Meeting My Dad Again On the Upper West Side


Being on the Upper West Side is strange because I’ve been so many slivers of self up here and they lurk around every corner baring the prickliest nostalgia. Whether it’s eight-year-old me selling junk from a tray on the sidewalk (the city kid’s spin on lemonade) or fifteen-year-old me rifling through flea market finds with a friend (the now-suburban kid’s reprieve), littler me abounds. Her, or the slightly older version, in my earlier early-twenties, literally starving in the summer heat, trying to make amends with my body. There I am in Gary Null’s sipping a green juice—a poor excuse for a snack—as I explain to old friends “what has happened.”

But more than me, it’s my Dad, whose presence seems embedded in every block in and around the 70s and 80s. I see him endlessly illegally parked, forcing my rumbling belly to wait for a table at Barney Greengrass (when he knows The Popover Café would do), or inexplicably building a tree house in our tiniest of brownstone backyards. I see him storming Starbucks before Starbucks was STARBUCKS, asserting his complex order in a caffeinated language I don’t yet understand. Or I see him in his pre-brownstone apartment (across the street from Mom’s) slipping Annie Lennox horizontally into that fancy, royal blue Bose—a small assertion of the new money he had made for himself.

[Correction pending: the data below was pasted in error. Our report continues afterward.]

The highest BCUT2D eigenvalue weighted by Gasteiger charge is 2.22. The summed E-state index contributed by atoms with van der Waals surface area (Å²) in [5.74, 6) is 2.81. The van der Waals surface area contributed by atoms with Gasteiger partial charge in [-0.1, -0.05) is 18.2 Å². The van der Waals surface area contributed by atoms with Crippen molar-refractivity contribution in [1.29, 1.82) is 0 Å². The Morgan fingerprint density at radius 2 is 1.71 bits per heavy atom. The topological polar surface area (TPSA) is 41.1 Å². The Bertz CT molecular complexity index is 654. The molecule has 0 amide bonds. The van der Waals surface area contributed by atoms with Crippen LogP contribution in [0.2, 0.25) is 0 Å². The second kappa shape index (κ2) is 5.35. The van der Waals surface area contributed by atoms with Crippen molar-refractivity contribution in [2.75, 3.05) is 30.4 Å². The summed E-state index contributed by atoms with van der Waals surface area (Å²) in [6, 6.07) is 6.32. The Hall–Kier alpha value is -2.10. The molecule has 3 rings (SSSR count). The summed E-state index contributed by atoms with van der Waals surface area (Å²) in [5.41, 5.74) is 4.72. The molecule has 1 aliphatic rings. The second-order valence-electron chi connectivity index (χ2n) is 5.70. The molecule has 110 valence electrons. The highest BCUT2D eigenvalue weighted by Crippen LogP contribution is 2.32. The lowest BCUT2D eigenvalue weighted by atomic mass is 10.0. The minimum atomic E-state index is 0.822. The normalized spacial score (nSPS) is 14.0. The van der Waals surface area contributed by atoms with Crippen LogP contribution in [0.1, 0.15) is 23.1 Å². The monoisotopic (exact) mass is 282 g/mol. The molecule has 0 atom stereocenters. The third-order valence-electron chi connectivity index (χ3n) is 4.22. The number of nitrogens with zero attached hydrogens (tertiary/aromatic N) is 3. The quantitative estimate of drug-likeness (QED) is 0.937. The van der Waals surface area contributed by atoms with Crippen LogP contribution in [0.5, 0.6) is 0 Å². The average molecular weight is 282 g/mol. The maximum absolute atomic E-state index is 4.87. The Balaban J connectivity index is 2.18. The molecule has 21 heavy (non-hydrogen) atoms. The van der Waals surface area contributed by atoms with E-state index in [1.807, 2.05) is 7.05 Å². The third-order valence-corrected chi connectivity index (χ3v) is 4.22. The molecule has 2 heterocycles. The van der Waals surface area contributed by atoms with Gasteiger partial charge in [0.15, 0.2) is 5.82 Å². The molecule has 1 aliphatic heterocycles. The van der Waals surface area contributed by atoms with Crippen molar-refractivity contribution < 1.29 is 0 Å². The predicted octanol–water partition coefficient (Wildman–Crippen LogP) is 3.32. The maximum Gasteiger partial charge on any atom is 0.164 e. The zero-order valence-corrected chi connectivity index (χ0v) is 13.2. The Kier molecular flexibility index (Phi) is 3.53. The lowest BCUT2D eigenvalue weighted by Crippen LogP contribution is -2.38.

I fall asleep and dream that he hasn’t died, he’s just been paralyzed, so he can’t speak to me but he’s always there. I wake up flustered and sweaty, the only Schiffer who sees him in dreams, and still unsure if this is a blessing or curse. The morning is spent outside with all of that curdling in my throat, tempted to tears at the sound of “Good Shabbos” on West End Avenue or the sight of a shuttered toy store we (Dad, Zach and I) used to swing by. Every Hebrew letter (and there are many) feels a bit of a torment—a reminder not just of the bad Jew I am but also the good Jew he so badly wanted to be.

At night I escape to dinner with my family downtown, but not really, since he’s still in the shadows on all of their faces. We glaze over his death like a casual fact now—a burden to bear with laughter and a little denial. But the past tense of him still feels weird in my mouth, like I’m playing a role that I’m not quite cut out for. I hide it under other anxieties, those more pressing: what I’m eating, the pimple on my chin or who my current self would most like to marry. I sweep him under that self-made rug, keeping him close but just covered enough to go on.

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